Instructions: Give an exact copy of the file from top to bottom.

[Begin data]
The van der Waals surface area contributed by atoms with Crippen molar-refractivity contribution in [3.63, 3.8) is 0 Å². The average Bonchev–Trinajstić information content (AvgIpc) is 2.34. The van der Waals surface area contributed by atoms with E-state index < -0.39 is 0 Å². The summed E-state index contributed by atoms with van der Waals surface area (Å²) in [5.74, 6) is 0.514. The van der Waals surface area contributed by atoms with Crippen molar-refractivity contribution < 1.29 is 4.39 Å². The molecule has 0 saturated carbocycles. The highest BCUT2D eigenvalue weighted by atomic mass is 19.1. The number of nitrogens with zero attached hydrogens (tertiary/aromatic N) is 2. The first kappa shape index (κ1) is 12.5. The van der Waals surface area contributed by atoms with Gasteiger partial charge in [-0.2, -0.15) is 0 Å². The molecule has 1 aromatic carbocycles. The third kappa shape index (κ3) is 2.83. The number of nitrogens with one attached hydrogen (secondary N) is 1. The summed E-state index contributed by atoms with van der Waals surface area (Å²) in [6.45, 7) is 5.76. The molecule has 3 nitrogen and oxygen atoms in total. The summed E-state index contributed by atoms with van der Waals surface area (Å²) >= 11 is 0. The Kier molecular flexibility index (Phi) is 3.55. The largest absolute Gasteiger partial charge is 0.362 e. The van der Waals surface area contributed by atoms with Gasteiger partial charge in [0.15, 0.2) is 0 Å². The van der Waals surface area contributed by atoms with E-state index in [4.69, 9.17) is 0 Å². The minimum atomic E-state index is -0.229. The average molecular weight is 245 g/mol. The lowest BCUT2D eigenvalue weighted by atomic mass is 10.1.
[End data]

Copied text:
The van der Waals surface area contributed by atoms with Crippen molar-refractivity contribution in [3.63, 3.8) is 0 Å². The average Bonchev–Trinajstić information content (AvgIpc) is 2.34. The van der Waals surface area contributed by atoms with E-state index < -0.39 is 0 Å². The summed E-state index contributed by atoms with van der Waals surface area (Å²) in [5.74, 6) is 0.514. The van der Waals surface area contributed by atoms with Crippen molar-refractivity contribution < 1.29 is 4.39 Å². The molecule has 0 saturated carbocycles. The highest BCUT2D eigenvalue weighted by atomic mass is 19.1. The number of nitrogens with zero attached hydrogens (tertiary/aromatic N) is 2. The first kappa shape index (κ1) is 12.5. The van der Waals surface area contributed by atoms with Gasteiger partial charge in [-0.2, -0.15) is 0 Å². The molecule has 1 aromatic carbocycles. The third kappa shape index (κ3) is 2.83. The number of nitrogens with one attached hydrogen (secondary N) is 1. The summed E-state index contributed by atoms with van der Waals surface area (Å²) in [6.45, 7) is 5.76. The molecule has 3 nitrogen and oxygen atoms in total. The summed E-state index contributed by atoms with van der Waals surface area (Å²) >= 11 is 0. The Kier molecular flexibility index (Phi) is 3.55. The largest absolute Gasteiger partial charge is 0.362 e. The van der Waals surface area contributed by atoms with Gasteiger partial charge in [0.15, 0.2) is 0 Å². The van der Waals surface area contributed by atoms with E-state index in [4.69, 9.17) is 0 Å². The minimum atomic E-state index is -0.229. The average molecular weight is 245 g/mol. The lowest BCUT2D eigenvalue weighted by atomic mass is 10.1.